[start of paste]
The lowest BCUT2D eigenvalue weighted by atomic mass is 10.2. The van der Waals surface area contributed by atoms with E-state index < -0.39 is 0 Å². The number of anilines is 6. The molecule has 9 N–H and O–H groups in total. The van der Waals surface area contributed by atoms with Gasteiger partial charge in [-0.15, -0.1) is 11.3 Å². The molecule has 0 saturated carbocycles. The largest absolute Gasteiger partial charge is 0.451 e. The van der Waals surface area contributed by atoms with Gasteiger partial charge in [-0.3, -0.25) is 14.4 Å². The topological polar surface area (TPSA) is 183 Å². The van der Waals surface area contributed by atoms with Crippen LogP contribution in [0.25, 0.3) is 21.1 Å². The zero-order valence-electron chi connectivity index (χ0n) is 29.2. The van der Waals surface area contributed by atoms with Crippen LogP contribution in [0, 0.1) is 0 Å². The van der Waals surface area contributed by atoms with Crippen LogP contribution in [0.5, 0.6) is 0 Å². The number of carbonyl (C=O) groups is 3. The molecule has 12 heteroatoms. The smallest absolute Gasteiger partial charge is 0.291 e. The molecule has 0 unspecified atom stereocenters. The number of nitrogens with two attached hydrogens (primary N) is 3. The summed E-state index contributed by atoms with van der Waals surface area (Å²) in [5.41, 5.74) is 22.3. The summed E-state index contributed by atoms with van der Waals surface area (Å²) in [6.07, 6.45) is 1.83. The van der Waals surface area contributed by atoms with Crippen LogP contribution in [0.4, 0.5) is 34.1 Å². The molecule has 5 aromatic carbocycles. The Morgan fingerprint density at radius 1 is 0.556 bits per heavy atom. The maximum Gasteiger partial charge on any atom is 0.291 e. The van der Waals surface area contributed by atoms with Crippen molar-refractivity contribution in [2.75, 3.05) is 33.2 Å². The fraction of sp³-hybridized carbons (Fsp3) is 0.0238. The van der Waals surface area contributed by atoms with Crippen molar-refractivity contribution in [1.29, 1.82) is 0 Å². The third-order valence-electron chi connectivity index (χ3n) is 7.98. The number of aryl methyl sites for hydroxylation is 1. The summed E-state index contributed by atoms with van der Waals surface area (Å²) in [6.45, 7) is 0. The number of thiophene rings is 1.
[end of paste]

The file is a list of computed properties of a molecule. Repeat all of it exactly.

The lowest BCUT2D eigenvalue weighted by atomic mass is 10.2. The van der Waals surface area contributed by atoms with E-state index < -0.39 is 0 Å². The number of anilines is 6. The molecule has 9 N–H and O–H groups in total. The van der Waals surface area contributed by atoms with Gasteiger partial charge in [-0.15, -0.1) is 11.3 Å². The molecule has 0 saturated carbocycles. The largest absolute Gasteiger partial charge is 0.451 e. The van der Waals surface area contributed by atoms with Gasteiger partial charge in [-0.3, -0.25) is 14.4 Å². The topological polar surface area (TPSA) is 183 Å². The van der Waals surface area contributed by atoms with Crippen LogP contribution in [0.25, 0.3) is 21.1 Å². The zero-order valence-electron chi connectivity index (χ0n) is 29.2. The van der Waals surface area contributed by atoms with Crippen LogP contribution in [0, 0.1) is 0 Å². The van der Waals surface area contributed by atoms with Crippen LogP contribution in [0.5, 0.6) is 0 Å². The number of carbonyl (C=O) groups is 3. The molecule has 12 heteroatoms. The smallest absolute Gasteiger partial charge is 0.291 e. The molecule has 0 unspecified atom stereocenters. The number of nitrogens with two attached hydrogens (primary N) is 3. The summed E-state index contributed by atoms with van der Waals surface area (Å²) in [5.41, 5.74) is 22.3. The summed E-state index contributed by atoms with van der Waals surface area (Å²) in [6.07, 6.45) is 1.83. The van der Waals surface area contributed by atoms with Crippen LogP contribution in [0.4, 0.5) is 34.1 Å². The molecule has 5 aromatic carbocycles. The Morgan fingerprint density at radius 1 is 0.556 bits per heavy atom. The maximum Gasteiger partial charge on any atom is 0.291 e. The van der Waals surface area contributed by atoms with Crippen molar-refractivity contribution in [2.75, 3.05) is 33.2 Å². The fraction of sp³-hybridized carbons (Fsp3) is 0.0238. The van der Waals surface area contributed by atoms with Crippen molar-refractivity contribution in [1.29, 1.82) is 0 Å². The third-order valence-electron chi connectivity index (χ3n) is 7.98. The number of aryl methyl sites for hydroxylation is 1. The summed E-state index contributed by atoms with van der Waals surface area (Å²) in [6.45, 7) is 0. The number of thiophene rings is 1.